“80 Percent of the Good Ballplayers now Before the Public are Drinking men”

22 Aug

Mike Donlin had, arguably, his best season in 1905.  The next season did not go so well. Donlin was suspended on March 15 by John McGraw while the team trained in Memphis.

The New York Times said Donlin was forced to move from the team hotel while he served the indefinite suspension:

donlin

Mike Donlin

“McGraw gives out a statement in which he says he warned the entire team at a formal conference against unnecessary violations of training methods.  He says this conference was called at a time when Donlin was thought to be the one in need of advice.  Today he was accused of again straying from the patch of sobriety and the ban was placed on him.”

A week later, with Donlin having apologized and been reinstated, The Buffalo Enquirer said:

“Several times this winter the statement has been made that Donlin would be barred from the professional ranks because of his habits.  This severe comment however always emanates from other cities, where the critics would be happy if the Giants, for any reason whatever, were deprived of the services of the greatest slugger on the team.”

After all said the paper:

“Whether it is right or wrong, fully 80 percent of the good ballplayers now before the public are drinking men, and this applies to those who have seen more than 10 years of service as well as the younger players.”

The paper said that “One of the leading managers,” told his players:

‘”I would rather have on my team a ‘rummy’ who can bat .350 than a Father Mathew who hits around the .100 mark.’ The same manager made reference to Abraham Lincoln’s famous remark when told that General Grant was a whiskey drinker.”

According to the paper, a manager of a “Western” club:

 “Wise in his generation, recently framed a rule for his players the effect that any man caught drinking before a game would be fined $5 for each drink.  The astute manager said nothing about after a game.”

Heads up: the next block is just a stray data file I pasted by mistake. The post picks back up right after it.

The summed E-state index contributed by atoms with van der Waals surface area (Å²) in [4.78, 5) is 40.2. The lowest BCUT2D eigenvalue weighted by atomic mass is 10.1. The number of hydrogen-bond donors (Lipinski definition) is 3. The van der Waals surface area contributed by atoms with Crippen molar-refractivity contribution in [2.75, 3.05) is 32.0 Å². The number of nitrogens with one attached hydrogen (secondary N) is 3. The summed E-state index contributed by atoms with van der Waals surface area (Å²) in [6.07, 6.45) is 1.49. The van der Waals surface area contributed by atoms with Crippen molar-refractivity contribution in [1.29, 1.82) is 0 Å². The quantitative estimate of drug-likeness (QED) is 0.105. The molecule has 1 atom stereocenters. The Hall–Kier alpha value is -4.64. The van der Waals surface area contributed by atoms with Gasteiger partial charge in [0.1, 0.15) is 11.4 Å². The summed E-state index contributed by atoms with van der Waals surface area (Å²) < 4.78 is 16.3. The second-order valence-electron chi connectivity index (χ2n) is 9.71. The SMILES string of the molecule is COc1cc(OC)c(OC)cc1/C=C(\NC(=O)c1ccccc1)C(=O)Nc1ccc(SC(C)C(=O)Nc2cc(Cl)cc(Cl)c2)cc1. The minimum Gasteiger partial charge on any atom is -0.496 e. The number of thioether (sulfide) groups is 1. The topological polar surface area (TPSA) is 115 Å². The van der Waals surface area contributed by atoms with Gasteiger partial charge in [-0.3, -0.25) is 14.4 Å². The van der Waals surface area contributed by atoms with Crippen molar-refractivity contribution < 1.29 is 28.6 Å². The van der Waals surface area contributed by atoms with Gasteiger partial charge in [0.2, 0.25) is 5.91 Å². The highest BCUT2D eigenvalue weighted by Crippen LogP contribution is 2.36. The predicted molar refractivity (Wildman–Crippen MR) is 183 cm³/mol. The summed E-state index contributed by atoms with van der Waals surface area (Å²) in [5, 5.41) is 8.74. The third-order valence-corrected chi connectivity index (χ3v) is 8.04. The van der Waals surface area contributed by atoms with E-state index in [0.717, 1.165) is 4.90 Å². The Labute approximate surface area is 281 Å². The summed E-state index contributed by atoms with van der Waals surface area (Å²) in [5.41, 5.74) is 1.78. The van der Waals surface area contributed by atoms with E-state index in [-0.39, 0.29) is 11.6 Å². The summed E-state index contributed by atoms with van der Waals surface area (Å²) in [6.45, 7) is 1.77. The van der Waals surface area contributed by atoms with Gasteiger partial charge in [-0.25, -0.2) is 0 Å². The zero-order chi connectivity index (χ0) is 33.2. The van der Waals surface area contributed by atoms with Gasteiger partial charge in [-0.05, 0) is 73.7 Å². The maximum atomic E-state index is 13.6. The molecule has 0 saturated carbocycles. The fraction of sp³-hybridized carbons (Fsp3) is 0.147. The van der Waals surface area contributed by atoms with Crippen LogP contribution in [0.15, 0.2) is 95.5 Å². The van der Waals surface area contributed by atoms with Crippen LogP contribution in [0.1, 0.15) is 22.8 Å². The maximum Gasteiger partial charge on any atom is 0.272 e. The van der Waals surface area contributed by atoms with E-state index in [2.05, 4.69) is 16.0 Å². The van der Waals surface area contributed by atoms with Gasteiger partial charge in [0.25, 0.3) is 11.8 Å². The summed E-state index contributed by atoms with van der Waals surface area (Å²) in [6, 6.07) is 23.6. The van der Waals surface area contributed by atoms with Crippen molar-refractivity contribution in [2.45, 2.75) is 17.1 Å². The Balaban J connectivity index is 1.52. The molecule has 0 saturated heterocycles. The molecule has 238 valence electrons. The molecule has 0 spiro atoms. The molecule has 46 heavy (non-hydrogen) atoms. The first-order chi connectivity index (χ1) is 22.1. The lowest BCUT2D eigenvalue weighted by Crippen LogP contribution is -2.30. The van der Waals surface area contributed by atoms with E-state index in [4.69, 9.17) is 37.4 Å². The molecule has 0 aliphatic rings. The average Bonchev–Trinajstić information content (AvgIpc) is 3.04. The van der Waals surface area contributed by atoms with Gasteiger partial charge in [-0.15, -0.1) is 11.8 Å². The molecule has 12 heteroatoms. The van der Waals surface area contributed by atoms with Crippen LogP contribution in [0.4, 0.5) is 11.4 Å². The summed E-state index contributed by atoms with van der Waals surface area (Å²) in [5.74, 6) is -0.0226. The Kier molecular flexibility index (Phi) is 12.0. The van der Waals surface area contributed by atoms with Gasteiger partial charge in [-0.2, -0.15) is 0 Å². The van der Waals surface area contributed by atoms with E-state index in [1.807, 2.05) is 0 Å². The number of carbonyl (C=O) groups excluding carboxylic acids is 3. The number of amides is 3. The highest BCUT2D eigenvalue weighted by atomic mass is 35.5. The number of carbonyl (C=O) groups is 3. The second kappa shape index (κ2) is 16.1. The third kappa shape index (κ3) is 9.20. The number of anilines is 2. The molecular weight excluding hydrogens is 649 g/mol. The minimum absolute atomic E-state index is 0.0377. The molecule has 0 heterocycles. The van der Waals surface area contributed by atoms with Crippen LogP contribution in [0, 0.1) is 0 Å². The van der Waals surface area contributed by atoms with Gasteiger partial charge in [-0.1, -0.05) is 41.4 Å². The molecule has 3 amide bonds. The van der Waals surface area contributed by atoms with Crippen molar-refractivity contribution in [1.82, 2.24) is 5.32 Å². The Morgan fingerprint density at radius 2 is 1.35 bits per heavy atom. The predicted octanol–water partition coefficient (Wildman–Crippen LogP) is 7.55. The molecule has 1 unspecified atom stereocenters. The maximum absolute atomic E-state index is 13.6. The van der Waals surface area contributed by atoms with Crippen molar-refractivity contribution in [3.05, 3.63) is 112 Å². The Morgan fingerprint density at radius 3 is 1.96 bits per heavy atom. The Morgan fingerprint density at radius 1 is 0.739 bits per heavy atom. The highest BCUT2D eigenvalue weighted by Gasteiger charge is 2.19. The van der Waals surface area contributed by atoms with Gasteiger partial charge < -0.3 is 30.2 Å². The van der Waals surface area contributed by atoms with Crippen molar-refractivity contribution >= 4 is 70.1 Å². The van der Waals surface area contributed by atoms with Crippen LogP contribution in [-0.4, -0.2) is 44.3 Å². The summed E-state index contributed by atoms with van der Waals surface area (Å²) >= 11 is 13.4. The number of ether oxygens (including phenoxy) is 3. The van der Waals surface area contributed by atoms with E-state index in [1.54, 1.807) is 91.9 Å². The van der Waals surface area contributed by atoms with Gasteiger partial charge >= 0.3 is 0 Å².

The Enquirer quoted John Montgomery Ward, “one of the most intelligent men that ever played the game,” on the subject:

johnmward

John Montgomery Ward

‘Baseball makes such demands on the nervous energies that most men really need something quieting after a hard-fought struggle.  There is always more or less said and written about what is called dissipation among players, but it is principally commented on in connection with losing teams.  As a matter of fact, there is very little real dissipation among professionals.”

The paper concluded:

“What was so in Ward’s day is doubly so today. And further, experienced managers will tell you that as many young players have killed their chances in fast company through overeating as through dissipation.”

Donlin married actress Mabel Hite less than a month after his suspension and it was assumed that she would have a positive influence on his habits; a month later he broke his ankle while sliding and missed the remainder of the season.

One Response to ““80 Percent of the Good Ballplayers now Before the Public are Drinking men””

Trackbacks/Pingbacks

  1. “This Player has More Honor Than 99 Business men out of 100” | Baseball History Daily - September 17, 2018

    […] league, Mr. O’Neill has the support of not only his league stockholders, but such men as Hanlon, John M. Ward, and the entire Pittsburgh press.  He has the confidence of A.G. Spalding, and is sure to give […]

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